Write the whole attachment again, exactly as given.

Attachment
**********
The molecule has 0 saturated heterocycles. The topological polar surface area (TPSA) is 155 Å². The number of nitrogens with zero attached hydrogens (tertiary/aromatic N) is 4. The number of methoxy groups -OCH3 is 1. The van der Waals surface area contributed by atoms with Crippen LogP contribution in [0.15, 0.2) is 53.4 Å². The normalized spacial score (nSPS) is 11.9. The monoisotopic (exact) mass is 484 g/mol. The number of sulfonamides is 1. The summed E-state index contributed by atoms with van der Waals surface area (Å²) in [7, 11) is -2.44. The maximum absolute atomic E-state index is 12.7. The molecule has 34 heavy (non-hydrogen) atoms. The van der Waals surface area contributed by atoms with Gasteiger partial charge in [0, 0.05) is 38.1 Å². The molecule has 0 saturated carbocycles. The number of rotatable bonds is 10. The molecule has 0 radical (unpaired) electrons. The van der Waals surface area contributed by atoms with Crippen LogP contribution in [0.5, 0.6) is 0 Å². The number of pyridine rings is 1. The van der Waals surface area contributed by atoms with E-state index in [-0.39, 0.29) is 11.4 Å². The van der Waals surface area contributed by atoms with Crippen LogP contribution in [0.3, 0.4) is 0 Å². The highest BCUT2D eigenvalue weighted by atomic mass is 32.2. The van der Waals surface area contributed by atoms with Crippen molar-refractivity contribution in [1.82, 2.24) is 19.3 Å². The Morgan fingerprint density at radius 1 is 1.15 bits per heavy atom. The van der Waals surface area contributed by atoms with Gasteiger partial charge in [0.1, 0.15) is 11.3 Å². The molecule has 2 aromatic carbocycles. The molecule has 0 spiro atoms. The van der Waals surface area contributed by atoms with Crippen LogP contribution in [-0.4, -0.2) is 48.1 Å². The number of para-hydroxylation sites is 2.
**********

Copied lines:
The molecule has 0 saturated heterocycles. The topological polar surface area (TPSA) is 155 Å². The number of nitrogens with zero attached hydrogens (tertiary/aromatic N) is 4. The number of methoxy groups -OCH3 is 1. The van der Waals surface area contributed by atoms with Crippen LogP contribution in [0.15, 0.2) is 53.4 Å². The normalized spacial score (nSPS) is 11.9. The monoisotopic (exact) mass is 484 g/mol. The number of sulfonamides is 1. The summed E-state index contributed by atoms with van der Waals surface area (Å²) in [7, 11) is -2.44. The maximum absolute atomic E-state index is 12.7. The molecule has 34 heavy (non-hydrogen) atoms. The van der Waals surface area contributed by atoms with Gasteiger partial charge in [0, 0.05) is 38.1 Å². The molecule has 0 saturated carbocycles. The number of rotatable bonds is 10. The molecule has 0 radical (unpaired) electrons. The van der Waals surface area contributed by atoms with Crippen LogP contribution in [0.5, 0.6) is 0 Å². The number of pyridine rings is 1. The van der Waals surface area contributed by atoms with E-state index in [-0.39, 0.29) is 11.4 Å². The van der Waals surface area contributed by atoms with Crippen LogP contribution in [0.3, 0.4) is 0 Å². The highest BCUT2D eigenvalue weighted by atomic mass is 32.2. The van der Waals surface area contributed by atoms with Crippen molar-refractivity contribution in [1.82, 2.24) is 19.3 Å². The Morgan fingerprint density at radius 1 is 1.15 bits per heavy atom. The van der Waals surface area contributed by atoms with Gasteiger partial charge in [0.1, 0.15) is 11.3 Å². The molecule has 2 aromatic carbocycles. The molecule has 0 spiro atoms. The van der Waals surface area contributed by atoms with Crippen LogP contribution in [-0.4, -0.2) is 48.1 Å². The number of para-hydroxylation sites is 2.